Yeah, okay, I hear you. Cards Against Humanity isn't an MMOG, but let's take a break from World of Warcraft here. While it might not be online, you could very well Skype your friends or do some fancy jazz hands and magic trick on Twitch, okay? Sure, it's not massively – and like Uno, I recommend at least a group of four to get started – but you don't break Guiness World Records by living up to mediocrity. Feel free to get massive at any time here. Two things in the above acronym that do hold true for Cards Against Humanity, however, are the words “multiplayer” and “game” so yeah, I'm writing about one of my favorite games ever created. Cards Against Humanity is more than just a mere game, however. It's a way to let your friends, relatives and loved ones know what a truly awful human being you are. If you do end up playing against relatives, though, watch out for Nan. You'll never see her card combos coming.
Not sure what Cards Against Humanity is? Well, have you played Apples to Apples? If no, what's wrong with you? Get some friends and have some fun. If you have played Apples to Apples, well, imagine that game, but more for adults and extremely depraved people. The worse you are as a human, the more likely you are to win at Cards Against Humanity. Even the Chicago-based company, which goes by the same name as their awful game, states that it's a “party game for horrible people.” There could not be a greater truth. Playing the game could be both very revealing about yourself, as well as those you are playing with.
Okay, so maybe you don't get the Apples to Applies reference. Maybe you're just now discovering fun for the first time, and you're testing the waters where group fun is concerned. Here's the basic idea. Everyone is dealt ten white cards. These cards all have words or phrases on them, such as “flying sex snakes”. After everyone has their cards, players take turns drawing a black card from the deck and laying it face up. These cards normally have one blank on them, so you can use your white cards to fill in the blanks (some just have questions to answer like bad one-line jokes). There are also cards that have two or three blanks. If you choose to use these during gameplay, make sure to draw extra white cards to replenish your stock, so you always have ten. Everyone but the person who laid down the black card pitches in white card answers, face down.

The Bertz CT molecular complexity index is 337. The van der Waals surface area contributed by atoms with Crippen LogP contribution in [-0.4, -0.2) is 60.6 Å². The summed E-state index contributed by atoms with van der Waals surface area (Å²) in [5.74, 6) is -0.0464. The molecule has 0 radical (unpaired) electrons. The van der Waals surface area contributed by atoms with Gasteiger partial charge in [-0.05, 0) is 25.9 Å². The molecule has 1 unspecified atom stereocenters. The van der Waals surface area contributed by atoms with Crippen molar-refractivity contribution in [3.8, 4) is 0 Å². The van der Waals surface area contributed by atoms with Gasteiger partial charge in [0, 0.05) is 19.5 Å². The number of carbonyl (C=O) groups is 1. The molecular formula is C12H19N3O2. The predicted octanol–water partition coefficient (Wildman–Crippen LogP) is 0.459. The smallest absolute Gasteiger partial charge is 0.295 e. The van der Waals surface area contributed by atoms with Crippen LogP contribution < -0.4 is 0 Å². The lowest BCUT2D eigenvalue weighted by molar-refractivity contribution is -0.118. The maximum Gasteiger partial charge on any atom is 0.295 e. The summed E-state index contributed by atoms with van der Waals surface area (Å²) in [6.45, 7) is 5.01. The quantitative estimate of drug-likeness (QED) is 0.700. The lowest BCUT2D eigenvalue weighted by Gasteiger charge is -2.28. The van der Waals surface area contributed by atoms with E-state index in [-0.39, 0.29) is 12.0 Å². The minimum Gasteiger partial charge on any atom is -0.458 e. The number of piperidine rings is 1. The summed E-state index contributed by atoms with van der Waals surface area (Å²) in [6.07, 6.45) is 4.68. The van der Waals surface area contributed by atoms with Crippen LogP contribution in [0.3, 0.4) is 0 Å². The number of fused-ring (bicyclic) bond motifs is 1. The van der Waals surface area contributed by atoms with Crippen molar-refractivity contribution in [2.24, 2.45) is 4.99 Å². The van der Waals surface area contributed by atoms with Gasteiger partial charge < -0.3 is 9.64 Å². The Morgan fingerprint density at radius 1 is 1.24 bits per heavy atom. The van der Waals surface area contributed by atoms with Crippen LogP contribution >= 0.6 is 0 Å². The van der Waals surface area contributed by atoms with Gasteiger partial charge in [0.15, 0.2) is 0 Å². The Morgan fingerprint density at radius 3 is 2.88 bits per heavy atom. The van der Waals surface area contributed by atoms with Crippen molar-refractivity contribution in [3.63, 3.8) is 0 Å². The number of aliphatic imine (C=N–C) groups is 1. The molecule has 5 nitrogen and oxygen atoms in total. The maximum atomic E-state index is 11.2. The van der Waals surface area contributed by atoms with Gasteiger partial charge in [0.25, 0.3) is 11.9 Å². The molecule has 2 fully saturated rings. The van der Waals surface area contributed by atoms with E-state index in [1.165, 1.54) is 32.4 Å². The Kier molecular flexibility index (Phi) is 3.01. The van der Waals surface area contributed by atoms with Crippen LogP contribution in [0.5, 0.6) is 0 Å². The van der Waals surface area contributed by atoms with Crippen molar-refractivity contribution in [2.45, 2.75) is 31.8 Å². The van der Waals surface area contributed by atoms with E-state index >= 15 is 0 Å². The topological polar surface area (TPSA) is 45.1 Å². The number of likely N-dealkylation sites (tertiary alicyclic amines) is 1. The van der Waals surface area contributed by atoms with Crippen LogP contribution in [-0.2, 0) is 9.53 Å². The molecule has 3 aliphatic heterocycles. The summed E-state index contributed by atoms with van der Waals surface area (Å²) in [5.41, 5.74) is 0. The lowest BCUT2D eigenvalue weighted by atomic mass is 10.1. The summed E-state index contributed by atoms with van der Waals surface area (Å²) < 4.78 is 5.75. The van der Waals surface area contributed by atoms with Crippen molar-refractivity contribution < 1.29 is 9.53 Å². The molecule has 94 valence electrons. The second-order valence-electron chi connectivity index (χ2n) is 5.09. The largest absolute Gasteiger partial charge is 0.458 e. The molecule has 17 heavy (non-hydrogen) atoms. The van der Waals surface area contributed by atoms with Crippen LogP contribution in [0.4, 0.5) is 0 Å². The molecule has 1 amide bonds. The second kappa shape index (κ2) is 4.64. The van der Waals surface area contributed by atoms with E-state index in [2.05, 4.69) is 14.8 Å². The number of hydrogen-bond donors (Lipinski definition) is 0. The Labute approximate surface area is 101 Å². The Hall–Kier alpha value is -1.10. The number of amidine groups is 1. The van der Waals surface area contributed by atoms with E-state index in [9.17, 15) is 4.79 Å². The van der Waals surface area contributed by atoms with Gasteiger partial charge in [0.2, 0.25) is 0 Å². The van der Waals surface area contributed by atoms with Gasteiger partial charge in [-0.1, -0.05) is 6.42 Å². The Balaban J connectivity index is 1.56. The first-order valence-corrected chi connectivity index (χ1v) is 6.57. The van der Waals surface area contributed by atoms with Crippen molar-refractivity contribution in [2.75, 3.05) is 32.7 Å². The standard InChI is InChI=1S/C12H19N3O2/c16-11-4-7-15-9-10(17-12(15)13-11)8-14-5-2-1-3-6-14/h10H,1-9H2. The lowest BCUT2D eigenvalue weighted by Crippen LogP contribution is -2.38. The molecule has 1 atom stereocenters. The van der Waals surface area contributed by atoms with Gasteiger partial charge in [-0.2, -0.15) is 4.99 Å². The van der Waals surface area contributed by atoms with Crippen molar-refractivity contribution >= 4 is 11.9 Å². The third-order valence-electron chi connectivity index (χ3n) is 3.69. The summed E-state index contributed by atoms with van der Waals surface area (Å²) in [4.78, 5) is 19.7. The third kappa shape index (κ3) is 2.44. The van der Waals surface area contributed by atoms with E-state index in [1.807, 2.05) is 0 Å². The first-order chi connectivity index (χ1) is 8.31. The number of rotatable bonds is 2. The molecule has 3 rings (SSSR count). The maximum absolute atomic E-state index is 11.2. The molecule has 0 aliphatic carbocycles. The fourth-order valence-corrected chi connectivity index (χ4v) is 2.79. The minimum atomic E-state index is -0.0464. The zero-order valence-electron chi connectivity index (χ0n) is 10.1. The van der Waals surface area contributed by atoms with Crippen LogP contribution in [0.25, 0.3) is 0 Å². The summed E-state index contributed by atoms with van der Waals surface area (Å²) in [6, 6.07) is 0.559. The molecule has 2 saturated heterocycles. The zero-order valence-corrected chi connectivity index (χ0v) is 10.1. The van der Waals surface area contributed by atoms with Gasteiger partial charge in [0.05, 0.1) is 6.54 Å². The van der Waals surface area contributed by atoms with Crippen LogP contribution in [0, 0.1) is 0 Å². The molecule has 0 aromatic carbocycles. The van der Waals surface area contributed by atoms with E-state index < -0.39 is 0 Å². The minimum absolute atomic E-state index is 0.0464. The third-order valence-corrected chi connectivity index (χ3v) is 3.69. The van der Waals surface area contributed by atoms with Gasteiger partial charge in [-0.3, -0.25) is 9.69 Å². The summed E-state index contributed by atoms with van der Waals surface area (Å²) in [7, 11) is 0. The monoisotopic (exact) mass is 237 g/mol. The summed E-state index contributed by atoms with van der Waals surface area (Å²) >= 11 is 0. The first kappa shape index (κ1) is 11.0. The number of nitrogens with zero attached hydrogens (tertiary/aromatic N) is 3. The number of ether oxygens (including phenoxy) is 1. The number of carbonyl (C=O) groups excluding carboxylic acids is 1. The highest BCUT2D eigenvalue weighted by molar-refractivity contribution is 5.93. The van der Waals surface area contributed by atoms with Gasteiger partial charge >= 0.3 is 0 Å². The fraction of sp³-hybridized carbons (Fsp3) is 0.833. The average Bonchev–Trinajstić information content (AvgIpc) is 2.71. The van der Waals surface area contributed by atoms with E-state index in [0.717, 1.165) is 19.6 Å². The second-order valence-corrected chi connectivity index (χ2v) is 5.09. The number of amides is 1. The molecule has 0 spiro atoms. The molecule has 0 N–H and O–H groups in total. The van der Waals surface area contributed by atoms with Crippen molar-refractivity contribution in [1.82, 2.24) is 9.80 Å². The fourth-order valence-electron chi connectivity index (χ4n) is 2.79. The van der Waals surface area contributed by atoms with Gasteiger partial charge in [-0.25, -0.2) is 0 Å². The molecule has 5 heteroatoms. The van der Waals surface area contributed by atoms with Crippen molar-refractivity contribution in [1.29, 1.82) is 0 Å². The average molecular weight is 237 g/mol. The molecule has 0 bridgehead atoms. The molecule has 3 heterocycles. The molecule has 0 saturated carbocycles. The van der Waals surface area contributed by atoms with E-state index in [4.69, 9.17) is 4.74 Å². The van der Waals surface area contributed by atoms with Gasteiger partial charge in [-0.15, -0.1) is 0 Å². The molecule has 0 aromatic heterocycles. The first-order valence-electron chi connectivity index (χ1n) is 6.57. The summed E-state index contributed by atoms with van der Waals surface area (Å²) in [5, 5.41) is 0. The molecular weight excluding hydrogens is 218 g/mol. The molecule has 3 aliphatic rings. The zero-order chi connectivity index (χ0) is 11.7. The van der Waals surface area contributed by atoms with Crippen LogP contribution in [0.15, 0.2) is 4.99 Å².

Depending on how your group chooses to play, you'll eventually end up reading these in some manner. I usually play it so the answers are turned face up, one at a time, with the white card filling in the black card's blank each time. The person who laid down the black card chooses a winner – this vary depending on the person choosing. Did this make you laugh? Did it make you cry? Did you just throw up a little? Most people try to guess what the choosing player would want. I prefer to play whatever card makes me cringe the most. I am a horrible person and I love Cards Against Humanity.
When you put your order in, you're asked a series of questions ("Which is your favorite Nick Cage movie?"). I assume this is to customize gifts.